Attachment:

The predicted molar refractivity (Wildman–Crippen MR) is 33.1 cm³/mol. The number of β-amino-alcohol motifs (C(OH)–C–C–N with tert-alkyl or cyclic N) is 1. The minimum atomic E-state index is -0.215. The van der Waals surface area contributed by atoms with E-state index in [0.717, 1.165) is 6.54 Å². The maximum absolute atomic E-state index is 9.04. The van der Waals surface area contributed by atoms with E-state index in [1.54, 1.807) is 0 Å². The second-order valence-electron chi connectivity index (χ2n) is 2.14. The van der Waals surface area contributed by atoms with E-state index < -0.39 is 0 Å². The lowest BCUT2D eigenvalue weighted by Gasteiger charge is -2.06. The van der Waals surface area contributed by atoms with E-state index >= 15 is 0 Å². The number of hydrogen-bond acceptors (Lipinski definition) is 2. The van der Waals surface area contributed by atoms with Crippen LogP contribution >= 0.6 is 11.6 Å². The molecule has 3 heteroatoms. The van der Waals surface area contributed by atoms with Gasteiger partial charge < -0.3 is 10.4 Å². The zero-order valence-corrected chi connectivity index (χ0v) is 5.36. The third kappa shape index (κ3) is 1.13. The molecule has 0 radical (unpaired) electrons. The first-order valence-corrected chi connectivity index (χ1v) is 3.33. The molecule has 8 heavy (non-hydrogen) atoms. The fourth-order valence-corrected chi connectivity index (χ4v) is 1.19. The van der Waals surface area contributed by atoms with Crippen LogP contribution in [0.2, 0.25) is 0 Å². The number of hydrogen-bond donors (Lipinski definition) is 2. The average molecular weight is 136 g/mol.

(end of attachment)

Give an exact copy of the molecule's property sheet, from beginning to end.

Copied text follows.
The predicted molar refractivity (Wildman–Crippen MR) is 33.1 cm³/mol. The number of β-amino-alcohol motifs (C(OH)–C–C–N with tert-alkyl or cyclic N) is 1. The minimum atomic E-state index is -0.215. The van der Waals surface area contributed by atoms with E-state index in [0.717, 1.165) is 6.54 Å². The maximum absolute atomic E-state index is 9.04. The van der Waals surface area contributed by atoms with E-state index in [1.54, 1.807) is 0 Å². The second-order valence-electron chi connectivity index (χ2n) is 2.14. The van der Waals surface area contributed by atoms with E-state index < -0.39 is 0 Å². The lowest BCUT2D eigenvalue weighted by Gasteiger charge is -2.06. The van der Waals surface area contributed by atoms with E-state index >= 15 is 0 Å². The number of hydrogen-bond acceptors (Lipinski definition) is 2. The van der Waals surface area contributed by atoms with Crippen LogP contribution >= 0.6 is 11.6 Å². The molecule has 3 heteroatoms. The van der Waals surface area contributed by atoms with Gasteiger partial charge < -0.3 is 10.4 Å². The zero-order valence-corrected chi connectivity index (χ0v) is 5.36. The third kappa shape index (κ3) is 1.13. The molecule has 0 radical (unpaired) electrons. The first-order valence-corrected chi connectivity index (χ1v) is 3.33. The molecule has 8 heavy (non-hydrogen) atoms. The fourth-order valence-corrected chi connectivity index (χ4v) is 1.19. The van der Waals surface area contributed by atoms with Crippen LogP contribution in [0.2, 0.25) is 0 Å². The number of hydrogen-bond donors (Lipinski definition) is 2. The average molecular weight is 136 g/mol.